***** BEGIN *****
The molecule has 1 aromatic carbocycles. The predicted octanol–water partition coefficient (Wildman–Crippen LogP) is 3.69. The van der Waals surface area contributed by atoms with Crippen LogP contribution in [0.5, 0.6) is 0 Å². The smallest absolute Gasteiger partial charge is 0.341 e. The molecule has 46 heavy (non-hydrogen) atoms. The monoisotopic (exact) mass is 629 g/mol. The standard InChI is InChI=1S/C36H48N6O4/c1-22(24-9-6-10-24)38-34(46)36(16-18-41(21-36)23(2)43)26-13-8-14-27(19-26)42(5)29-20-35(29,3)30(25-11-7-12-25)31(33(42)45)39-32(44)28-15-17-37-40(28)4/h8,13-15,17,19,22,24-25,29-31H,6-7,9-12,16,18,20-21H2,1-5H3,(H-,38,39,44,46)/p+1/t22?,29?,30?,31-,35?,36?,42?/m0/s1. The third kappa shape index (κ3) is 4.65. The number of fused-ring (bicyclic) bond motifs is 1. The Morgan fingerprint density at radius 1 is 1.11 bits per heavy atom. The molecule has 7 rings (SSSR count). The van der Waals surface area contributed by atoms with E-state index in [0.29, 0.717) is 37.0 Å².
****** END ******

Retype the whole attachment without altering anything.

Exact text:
The molecule has 1 aromatic carbocycles. The predicted octanol–water partition coefficient (Wildman–Crippen LogP) is 3.69. The van der Waals surface area contributed by atoms with Crippen LogP contribution in [0.5, 0.6) is 0 Å². The smallest absolute Gasteiger partial charge is 0.341 e. The molecule has 46 heavy (non-hydrogen) atoms. The monoisotopic (exact) mass is 629 g/mol. The standard InChI is InChI=1S/C36H48N6O4/c1-22(24-9-6-10-24)38-34(46)36(16-18-41(21-36)23(2)43)26-13-8-14-27(19-26)42(5)29-20-35(29,3)30(25-11-7-12-25)31(33(42)45)39-32(44)28-15-17-37-40(28)4/h8,13-15,17,19,22,24-25,29-31H,6-7,9-12,16,18,20-21H2,1-5H3,(H-,38,39,44,46)/p+1/t22?,29?,30?,31-,35?,36?,42?/m0/s1. The third kappa shape index (κ3) is 4.65. The number of fused-ring (bicyclic) bond motifs is 1. The Morgan fingerprint density at radius 1 is 1.11 bits per heavy atom. The molecule has 7 rings (SSSR count). The van der Waals surface area contributed by atoms with E-state index in [0.29, 0.717) is 37.0 Å².